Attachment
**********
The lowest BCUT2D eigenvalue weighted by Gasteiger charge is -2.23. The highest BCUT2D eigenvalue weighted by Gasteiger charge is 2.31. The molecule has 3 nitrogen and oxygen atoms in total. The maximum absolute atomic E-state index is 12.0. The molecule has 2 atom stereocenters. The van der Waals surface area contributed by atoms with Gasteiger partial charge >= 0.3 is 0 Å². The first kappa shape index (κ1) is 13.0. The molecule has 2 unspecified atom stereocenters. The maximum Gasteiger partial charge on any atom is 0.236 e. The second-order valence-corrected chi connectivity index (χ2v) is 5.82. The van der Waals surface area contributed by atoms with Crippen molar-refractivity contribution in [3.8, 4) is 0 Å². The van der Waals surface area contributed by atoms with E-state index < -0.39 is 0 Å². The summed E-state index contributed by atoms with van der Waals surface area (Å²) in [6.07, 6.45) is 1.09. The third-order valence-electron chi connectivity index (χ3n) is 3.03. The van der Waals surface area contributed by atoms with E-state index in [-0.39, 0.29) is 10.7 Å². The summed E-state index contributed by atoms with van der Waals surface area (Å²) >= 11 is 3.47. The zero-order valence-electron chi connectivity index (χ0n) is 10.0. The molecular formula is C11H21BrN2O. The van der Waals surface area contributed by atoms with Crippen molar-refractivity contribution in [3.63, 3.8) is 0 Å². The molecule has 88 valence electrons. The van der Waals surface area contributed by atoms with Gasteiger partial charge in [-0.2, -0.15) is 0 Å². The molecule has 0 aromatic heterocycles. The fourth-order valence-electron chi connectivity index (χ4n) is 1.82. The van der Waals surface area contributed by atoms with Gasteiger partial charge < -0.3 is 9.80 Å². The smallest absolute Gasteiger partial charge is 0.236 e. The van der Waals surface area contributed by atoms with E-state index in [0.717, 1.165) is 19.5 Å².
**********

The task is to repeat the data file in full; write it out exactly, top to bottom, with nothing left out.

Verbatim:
The lowest BCUT2D eigenvalue weighted by Gasteiger charge is -2.23. The highest BCUT2D eigenvalue weighted by Gasteiger charge is 2.31. The molecule has 3 nitrogen and oxygen atoms in total. The maximum absolute atomic E-state index is 12.0. The molecule has 2 atom stereocenters. The van der Waals surface area contributed by atoms with Gasteiger partial charge >= 0.3 is 0 Å². The first kappa shape index (κ1) is 13.0. The molecule has 2 unspecified atom stereocenters. The maximum Gasteiger partial charge on any atom is 0.236 e. The second-order valence-corrected chi connectivity index (χ2v) is 5.82. The van der Waals surface area contributed by atoms with Crippen molar-refractivity contribution in [3.8, 4) is 0 Å². The van der Waals surface area contributed by atoms with E-state index < -0.39 is 0 Å². The summed E-state index contributed by atoms with van der Waals surface area (Å²) in [6.07, 6.45) is 1.09. The third-order valence-electron chi connectivity index (χ3n) is 3.03. The van der Waals surface area contributed by atoms with E-state index in [-0.39, 0.29) is 10.7 Å². The summed E-state index contributed by atoms with van der Waals surface area (Å²) >= 11 is 3.47. The zero-order valence-electron chi connectivity index (χ0n) is 10.0. The molecular formula is C11H21BrN2O. The van der Waals surface area contributed by atoms with Crippen molar-refractivity contribution in [3.63, 3.8) is 0 Å². The molecule has 88 valence electrons. The van der Waals surface area contributed by atoms with Gasteiger partial charge in [-0.2, -0.15) is 0 Å². The molecule has 0 aromatic heterocycles. The fourth-order valence-electron chi connectivity index (χ4n) is 1.82. The van der Waals surface area contributed by atoms with Gasteiger partial charge < -0.3 is 9.80 Å². The smallest absolute Gasteiger partial charge is 0.236 e. The van der Waals surface area contributed by atoms with E-state index in [0.717, 1.165) is 19.5 Å².